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Less than ½ of Bulloch homes have answered 2020 census
Urged to respond now, ‘avoid the knock’ as census takers don masks for doorway visits
census 2020

As of Friday, 49.3% of Bulloch County households had responded to the 2020 census. Within Statesboro, only 37.4% of households had responded. The self-response rate for Georgia overall was 58.2%, and the national response was 62.3%.

Of course, this has not been an ordinary year for the 10-year census, which has been mandated by the U.S. Constitution since 1789. Following the census target date of April 1, the U.S. Census Bureau’s legion of enumerators was originally to have fanned out with door-to-door visits to non-responding households from late May until July 31. But that effort, like much else in America, was shut down by the COVID-19 pandemic.

Now the enumerators’ visits are set to begin Aug. 11 and continue until as late as Oct. 31, Marilyn Stephens, the Census Bureau’s assistant Atlanta Region census manager, said in a phone interview. The Atlanta Region includes seven states.

“If we were on our original timeline, we would be getting prepared to be out of the field by July 31st,” Stephens said. “But on August the 11th is when we will start sending the enumerators out to secure the interviews with nonresponding households.”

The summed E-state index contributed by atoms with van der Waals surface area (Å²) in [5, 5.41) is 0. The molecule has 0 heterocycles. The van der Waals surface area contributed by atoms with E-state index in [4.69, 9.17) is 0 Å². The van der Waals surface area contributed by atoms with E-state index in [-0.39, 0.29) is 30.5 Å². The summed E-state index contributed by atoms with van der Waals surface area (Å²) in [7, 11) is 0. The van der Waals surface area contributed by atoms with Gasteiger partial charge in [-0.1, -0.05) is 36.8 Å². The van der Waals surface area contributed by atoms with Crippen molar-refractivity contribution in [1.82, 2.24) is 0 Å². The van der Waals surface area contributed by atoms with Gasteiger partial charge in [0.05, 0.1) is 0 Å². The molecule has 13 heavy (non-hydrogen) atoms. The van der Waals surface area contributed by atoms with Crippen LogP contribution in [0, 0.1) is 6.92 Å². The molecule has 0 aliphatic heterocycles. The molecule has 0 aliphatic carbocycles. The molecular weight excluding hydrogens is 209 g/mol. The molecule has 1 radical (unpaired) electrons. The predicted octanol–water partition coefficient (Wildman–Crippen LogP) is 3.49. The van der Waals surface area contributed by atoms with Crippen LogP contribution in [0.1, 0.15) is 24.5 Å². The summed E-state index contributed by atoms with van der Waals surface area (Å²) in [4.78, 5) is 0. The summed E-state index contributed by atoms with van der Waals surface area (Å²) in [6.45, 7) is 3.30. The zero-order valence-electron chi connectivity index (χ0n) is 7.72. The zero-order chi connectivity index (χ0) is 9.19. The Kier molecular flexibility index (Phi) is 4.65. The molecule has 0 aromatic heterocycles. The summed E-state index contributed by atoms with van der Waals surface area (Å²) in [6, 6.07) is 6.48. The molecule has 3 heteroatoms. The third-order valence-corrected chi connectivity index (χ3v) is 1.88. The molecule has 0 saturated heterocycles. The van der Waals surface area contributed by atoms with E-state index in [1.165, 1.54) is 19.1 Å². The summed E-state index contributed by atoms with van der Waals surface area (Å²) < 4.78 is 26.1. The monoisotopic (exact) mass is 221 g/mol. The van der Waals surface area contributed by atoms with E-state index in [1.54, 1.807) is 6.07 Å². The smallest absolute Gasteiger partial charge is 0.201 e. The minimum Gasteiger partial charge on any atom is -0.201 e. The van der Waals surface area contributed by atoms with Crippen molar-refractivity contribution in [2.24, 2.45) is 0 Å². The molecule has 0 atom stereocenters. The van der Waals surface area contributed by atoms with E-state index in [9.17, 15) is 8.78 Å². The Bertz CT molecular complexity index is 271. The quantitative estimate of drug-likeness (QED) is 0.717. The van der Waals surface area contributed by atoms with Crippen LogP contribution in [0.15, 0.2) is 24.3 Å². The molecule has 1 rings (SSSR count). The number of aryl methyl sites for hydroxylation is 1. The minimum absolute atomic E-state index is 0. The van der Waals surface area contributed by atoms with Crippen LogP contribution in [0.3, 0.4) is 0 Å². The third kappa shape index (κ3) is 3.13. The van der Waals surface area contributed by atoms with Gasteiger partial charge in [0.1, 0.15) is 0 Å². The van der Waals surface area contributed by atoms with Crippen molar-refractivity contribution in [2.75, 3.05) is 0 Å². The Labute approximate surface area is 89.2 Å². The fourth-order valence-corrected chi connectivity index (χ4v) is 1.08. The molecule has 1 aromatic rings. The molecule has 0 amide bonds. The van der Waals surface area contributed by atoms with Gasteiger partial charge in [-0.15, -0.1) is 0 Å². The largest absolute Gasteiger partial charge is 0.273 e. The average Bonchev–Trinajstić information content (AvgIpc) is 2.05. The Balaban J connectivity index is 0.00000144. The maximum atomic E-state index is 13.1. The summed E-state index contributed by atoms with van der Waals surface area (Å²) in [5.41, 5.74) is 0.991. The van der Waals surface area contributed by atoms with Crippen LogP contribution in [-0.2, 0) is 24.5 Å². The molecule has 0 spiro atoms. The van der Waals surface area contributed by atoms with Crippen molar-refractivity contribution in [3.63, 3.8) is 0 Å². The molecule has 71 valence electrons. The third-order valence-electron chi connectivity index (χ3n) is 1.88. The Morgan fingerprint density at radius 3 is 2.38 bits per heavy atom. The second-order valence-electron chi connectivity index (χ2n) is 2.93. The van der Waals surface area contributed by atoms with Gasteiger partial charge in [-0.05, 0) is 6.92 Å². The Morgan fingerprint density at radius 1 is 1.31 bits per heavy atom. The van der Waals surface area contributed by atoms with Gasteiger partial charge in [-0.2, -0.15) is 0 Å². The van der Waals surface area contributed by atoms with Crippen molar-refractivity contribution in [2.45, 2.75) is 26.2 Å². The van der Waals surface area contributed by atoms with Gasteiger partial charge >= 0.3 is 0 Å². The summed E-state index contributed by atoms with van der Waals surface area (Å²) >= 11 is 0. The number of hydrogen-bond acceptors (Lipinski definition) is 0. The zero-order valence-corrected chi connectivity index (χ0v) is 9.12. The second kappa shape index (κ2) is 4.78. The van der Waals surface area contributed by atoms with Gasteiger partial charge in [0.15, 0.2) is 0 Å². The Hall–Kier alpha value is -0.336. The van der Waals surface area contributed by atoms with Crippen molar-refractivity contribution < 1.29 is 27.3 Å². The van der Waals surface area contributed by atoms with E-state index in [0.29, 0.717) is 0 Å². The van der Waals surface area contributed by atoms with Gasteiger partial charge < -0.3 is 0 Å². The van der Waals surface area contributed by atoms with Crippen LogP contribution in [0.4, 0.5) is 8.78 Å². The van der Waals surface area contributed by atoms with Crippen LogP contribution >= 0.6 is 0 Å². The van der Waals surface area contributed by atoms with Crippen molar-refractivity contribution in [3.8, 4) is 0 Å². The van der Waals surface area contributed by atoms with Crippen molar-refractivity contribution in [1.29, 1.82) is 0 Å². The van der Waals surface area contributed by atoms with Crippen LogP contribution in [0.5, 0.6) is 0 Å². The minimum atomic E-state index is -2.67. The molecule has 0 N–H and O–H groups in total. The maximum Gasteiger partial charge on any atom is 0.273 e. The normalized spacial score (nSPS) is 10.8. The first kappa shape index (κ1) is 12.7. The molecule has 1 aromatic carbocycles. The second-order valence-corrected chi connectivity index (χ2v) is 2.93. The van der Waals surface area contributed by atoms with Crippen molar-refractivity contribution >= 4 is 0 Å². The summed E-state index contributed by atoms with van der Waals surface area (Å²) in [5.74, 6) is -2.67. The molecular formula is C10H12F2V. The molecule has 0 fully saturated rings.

Marilyn Stephens
Marilyn Stephens, U.S. Census Bureau assistant Atlanta Region census manager

During the delay, the Census Bureau retooled its training and procedures.

“Our staff have all been issued hand sanitizer and masks that are mandatory while they’re on duty,” Stephens said. “They will be practicing social distancing, so they will not conducting any onsite interviews inside. They will be conducting them outside, preferably in a well ventilated area.”

As was already the case, census employees will have ID cards with their name and photograph, a valid expiration date and the Department of Commerce watermark. They do field work only between 9 a.m. and 9 p.m. and carry an electronic device, such as a laptop or smartphone, emblazoned with the Census Bureau logo.

‘Avoid the knock’

If fact, residents can still “self-respond,” complete the census themselves – online, by phone or by mail – and that is what the Census Bureau hopes they will do.

“Our message today is ‘Avoid the knock, respond now,’” Stephens said Thursday.

Only one response per home is needed.

To complete the census online, go here and click on “Respond.” The online questionnaire asks for a 12-digit census ID number, which should have been on a census invitation letter or reminder card you received last spring. But there is also an “If you do not have a Census ID” line to click on.